Volkswagen Golf R w/DCC & Navigation
If You’ve Got the Money Fraulein, I’ve Got the Wheels
By Ron Amadon
DAMASCUS, MD. – Imagine a carmaker adding a six- speed stick shift to any 2016 car! This is like an airline offering gourmet food, free baggage check and legroom.
But that is something you can now get on the top-of-the-line Golf R. Think of it as a GTI in an Armani suit.
Yet under the hood and under the seat, the R is outfitted in designer gym gear. This little hatch not only makes a 0-60 run in 5.3 seconds, but it sticks to the road like an exposed off shore investor wants to hang on to his cash.
It should be noted that with the six speed DSG dual-clutch automatic transmission the 0-60 is cut to under five seconds, or about as long as it would take to read this sentence. I would recommend the stick over the automatic because it made the R more fun to drive even though determining exactly where clutch engagement occurred in the pedal travel was a guess.
Since VW gave the R of all of the performance goodies in terms of engine and suspension, it seemed only “fittin’ and proper” to have a third pedal and a stick on the center console.
All wheel drive is part of the package of course.
Under the hood is a refined 2.0-liter, turbocharged/intercooled four with 292 horsepower @ 5,400 rpm and 280 lb-ft of torque @ 1,800 rpm. It runs best on premium unleaded. In short, the powertrain comes from the Audi A3 and that is a right fine source.
Operators can select Normal, Individual or Race modes, the latter available only on the R.
It is about an inch lower to the pavement than the GTI and rides on 18 inch wheels. That is unless you add the Dynamic Chassis Control System then 19 inch alloy wheels appear, and in the case of the test car, summer tires as well. DCC allows the driver to soften or stiffen the shocks at the touch of a button.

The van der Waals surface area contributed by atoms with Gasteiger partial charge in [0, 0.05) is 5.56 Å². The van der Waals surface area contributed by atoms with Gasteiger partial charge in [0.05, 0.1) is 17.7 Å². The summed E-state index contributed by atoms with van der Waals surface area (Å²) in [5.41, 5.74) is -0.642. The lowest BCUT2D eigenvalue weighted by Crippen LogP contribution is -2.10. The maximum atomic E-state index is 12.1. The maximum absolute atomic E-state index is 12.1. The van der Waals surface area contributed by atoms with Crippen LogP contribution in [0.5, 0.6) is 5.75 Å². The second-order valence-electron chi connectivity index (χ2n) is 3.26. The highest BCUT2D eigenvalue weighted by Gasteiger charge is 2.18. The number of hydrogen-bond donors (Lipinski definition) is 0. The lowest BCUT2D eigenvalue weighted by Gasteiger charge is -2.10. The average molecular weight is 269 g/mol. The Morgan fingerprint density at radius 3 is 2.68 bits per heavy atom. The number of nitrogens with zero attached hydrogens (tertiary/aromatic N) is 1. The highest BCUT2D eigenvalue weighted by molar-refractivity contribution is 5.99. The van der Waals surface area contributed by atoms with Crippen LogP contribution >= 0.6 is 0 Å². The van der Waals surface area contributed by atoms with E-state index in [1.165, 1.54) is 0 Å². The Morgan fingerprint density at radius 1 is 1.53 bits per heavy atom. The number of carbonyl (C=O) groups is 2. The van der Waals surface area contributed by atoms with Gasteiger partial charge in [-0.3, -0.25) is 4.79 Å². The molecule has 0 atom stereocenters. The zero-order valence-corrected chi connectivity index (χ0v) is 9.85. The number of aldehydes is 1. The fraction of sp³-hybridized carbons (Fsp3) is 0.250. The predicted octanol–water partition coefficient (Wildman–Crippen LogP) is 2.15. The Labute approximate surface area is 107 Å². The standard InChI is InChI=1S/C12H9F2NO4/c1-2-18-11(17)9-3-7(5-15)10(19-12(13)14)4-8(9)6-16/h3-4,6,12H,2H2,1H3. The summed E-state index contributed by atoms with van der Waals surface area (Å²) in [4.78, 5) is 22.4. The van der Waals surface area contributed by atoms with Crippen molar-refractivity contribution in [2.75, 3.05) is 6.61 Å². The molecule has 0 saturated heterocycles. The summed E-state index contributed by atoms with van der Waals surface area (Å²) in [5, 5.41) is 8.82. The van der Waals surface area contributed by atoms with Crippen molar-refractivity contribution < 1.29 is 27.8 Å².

But there are more customization items for owners to play with: Steering ratio, throttle response and even how much engine noise you want to hear. But some may find the sound less than pulse building.
What you get on the highway, lots of quiet inside, makes the R not only a fun set of wheels on twisty back roads, but a very enjoyable choice for a long interstate trip. Get bored out there? Try a few exit and entrance ramps!
With the stick, the R is rated at 22 mpg city, 31 highway for a combined 25 mpg on premium fuel. I clocked in at 24.
Uprated brakes from the GTI Performance Package make their way into the R with 13.4 inch diameter vented discs up front and 12.2 inches to the rear. So there is ample whoa with the go.
An abundance of luxury touches are found inside – lots of leather, sport seats with power lumbar, stitching, alloy pedals, and dual zone climate control. Fit and finish were first class.
Also a new infotainment system that entertains Apple CarPlay, Android Auto and Mirror Link. Owners can select apps from their smartphones directly through the vehicle’s head unit.
It is a shame that VW continues to operate under the diesel emissions dark cloud, because what we have here is damn fun to drive, fast, highly capable hatchback with a refinement not found in Subaru’s WRX STi for instance.
Rather, the R is aimed an older, performance oriented audience that wants to have fun without the officer attracting styling of a performance Mustang or Camaro. The R owner is thinking incognito.
That person may gulp only once at the idea of paying a hefty $40K for a Golf. But then again, what does it cost to play a round at Augusta?
A base model R with the manual shift is $35,650. Add DCC and Navi and that goes to $37,895.
Go whole hog, and the price hits that of the test car or $40,010 including delivery and a $1,295 “Driver Assistance Package” that brings a host of safety equipment.